Old 07-05-2017, 09:15 PM
 
4,964 posts, read 3,240,329 times
Reputation: 12368
Quote:
Originally Posted by irman View Post
I served in an artillery unit for many years.
Was a long time in denial that I could not hear well and never checked the VA benefits because I *thought* I could not afford the cost of a hearing aid.

Then after 40 some years, I finally checked and I got a good set for almost nothing !!

Sadly, you can not get eye glasses thru the VA ...

I guess bad vision is not service related !
You can here (won't divulge my location). You get one exam a year and a free pair of eyeglasses (frames up to 100 bucks, I think).

You cannot get contacts unless medically necessary. I would call and find out the nearest eye clinic near you.

This thread is very refreshing and frankly I expected very different responses.

Do you feel guilty for using civilian employer benefits?

I do not know why people feel guilty for using healthcare? As to the GI Bill and VA Loan, again, why feel guilty?

I do not know if they changed it, but I paid into the GI Bill my first year of service - so hell yeah I am going to use it.

How do you abuse the GI BIll??? The school reports your enrollment, you have to attend at least one class on campus, and you have to maintain a C average or better??

The military takes so much - so IMO use every benefit that you are entitled to.
 
Old 07-05-2017, 09:27 PM
 
15,420 posts, read 7,825,968 times
Reputation: 14431
Quote:
Originally Posted by BucFan View Post
Can't agree. There are vets who saw the worst that war has to offer, were POWs who were tortured, lost limbs, were disfigured, suffered severe PTSD......lets not kid ourselves that everyone who wore the uniform all fit in the same category. I can understand OP's perspective.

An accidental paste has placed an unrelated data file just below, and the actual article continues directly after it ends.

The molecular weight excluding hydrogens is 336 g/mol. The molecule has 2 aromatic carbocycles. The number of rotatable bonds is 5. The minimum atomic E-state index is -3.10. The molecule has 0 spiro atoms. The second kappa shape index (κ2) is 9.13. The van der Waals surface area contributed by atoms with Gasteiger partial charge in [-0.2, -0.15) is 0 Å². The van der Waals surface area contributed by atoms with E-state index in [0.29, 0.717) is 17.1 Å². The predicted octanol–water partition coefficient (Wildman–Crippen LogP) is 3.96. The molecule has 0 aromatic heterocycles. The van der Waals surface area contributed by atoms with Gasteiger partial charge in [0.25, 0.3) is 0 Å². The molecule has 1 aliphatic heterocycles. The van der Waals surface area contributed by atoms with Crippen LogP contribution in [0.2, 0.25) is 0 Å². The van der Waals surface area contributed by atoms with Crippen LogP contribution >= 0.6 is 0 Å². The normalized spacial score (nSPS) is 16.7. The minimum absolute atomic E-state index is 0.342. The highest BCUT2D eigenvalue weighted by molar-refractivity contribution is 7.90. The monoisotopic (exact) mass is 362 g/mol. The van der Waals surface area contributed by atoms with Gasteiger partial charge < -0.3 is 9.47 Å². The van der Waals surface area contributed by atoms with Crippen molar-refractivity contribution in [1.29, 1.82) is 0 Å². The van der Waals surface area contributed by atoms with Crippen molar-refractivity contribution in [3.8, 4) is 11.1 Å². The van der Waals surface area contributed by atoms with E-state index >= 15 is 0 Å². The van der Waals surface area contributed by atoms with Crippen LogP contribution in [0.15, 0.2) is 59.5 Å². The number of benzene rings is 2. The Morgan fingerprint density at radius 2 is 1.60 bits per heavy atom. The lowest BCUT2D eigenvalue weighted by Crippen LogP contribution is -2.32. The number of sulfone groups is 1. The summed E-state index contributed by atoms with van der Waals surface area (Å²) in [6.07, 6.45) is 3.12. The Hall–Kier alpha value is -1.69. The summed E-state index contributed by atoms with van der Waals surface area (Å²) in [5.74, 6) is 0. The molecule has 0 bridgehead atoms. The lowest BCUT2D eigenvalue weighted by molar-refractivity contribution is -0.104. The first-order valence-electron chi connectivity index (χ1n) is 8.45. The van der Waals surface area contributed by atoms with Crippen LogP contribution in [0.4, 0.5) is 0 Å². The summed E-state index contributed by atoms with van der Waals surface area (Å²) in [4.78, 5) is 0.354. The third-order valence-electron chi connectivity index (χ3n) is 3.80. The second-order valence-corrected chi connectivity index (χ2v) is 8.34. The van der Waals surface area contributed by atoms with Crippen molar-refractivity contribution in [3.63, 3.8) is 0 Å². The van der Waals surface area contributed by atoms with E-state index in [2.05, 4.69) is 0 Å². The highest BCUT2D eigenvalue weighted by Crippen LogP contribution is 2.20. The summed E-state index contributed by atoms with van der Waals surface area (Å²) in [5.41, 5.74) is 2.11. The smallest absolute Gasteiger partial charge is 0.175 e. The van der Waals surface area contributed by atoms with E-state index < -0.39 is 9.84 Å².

And those people are generally celebrated. But raising someone to your shoulders doesn't elevate them unless you're standing tall yourself.
 
Old 07-05-2017, 10:35 PM
PFM
 
Location: Endicott, NY
82 posts, read 80,355 times
Reputation: 176
Joined the Army in 84, missed Panama, sat in Germany during Desert Shield/Desert Storm, and was looking at retirement when 9/11 hit. Ended up going to Iraq twice and Afghanistan once. As far as I am concerned, if you swore the same oath I did and honorably did your time, you are entitled to exactly the same care as I am. I know the feeling of being left out of the big game, but it did not diminish my service before OIF/OEF one bit.
 
Old 07-06-2017, 12:41 AM
 
1,202 posts, read 373,988 times
Reputation: 1939
Quote:
Originally Posted by BucFan View Post
Admirable that you think this way, but you did your service and you had an agreement w/ your country/gov't that you'd lay in on the line if needed. It wasn't in the cards. I'd still salute those on the table next to you for their sacrifices. But you don't need to apologize for anything if you served honorably.
Good post.

Now I may get flamed for this, but I think there should be certain distinctions made between an "Honorable" Veteran and every other discharged category veteran. Seems as though anyone can claim to be a "veteran" and receive certain amenities without anyone knowing the true nature of their discharge unless they see their 214. Not including medical discharges or anyone receiving VA medical care. But then again, I also think a "Bad Conduct Discharge" shouldn't follow a person for the rest of their lives. People change.

No...I am NOT speaking from experience....lol

Edit: OK, I just researched this: "Due to legal issues surrounding Equal Employment Opportunities and related laws, one should be careful in the interview process. It is generally illegal to ask which type of discharge a military veteran received, unless it is to ask whether or not an applicant received an Honorable or General Discharge if you are ascertaining whether or not the applicant qualifies for veteran’s preference." I did not know this.

Last edited by Remington Steel; 07-06-2017 at 01:13 AM..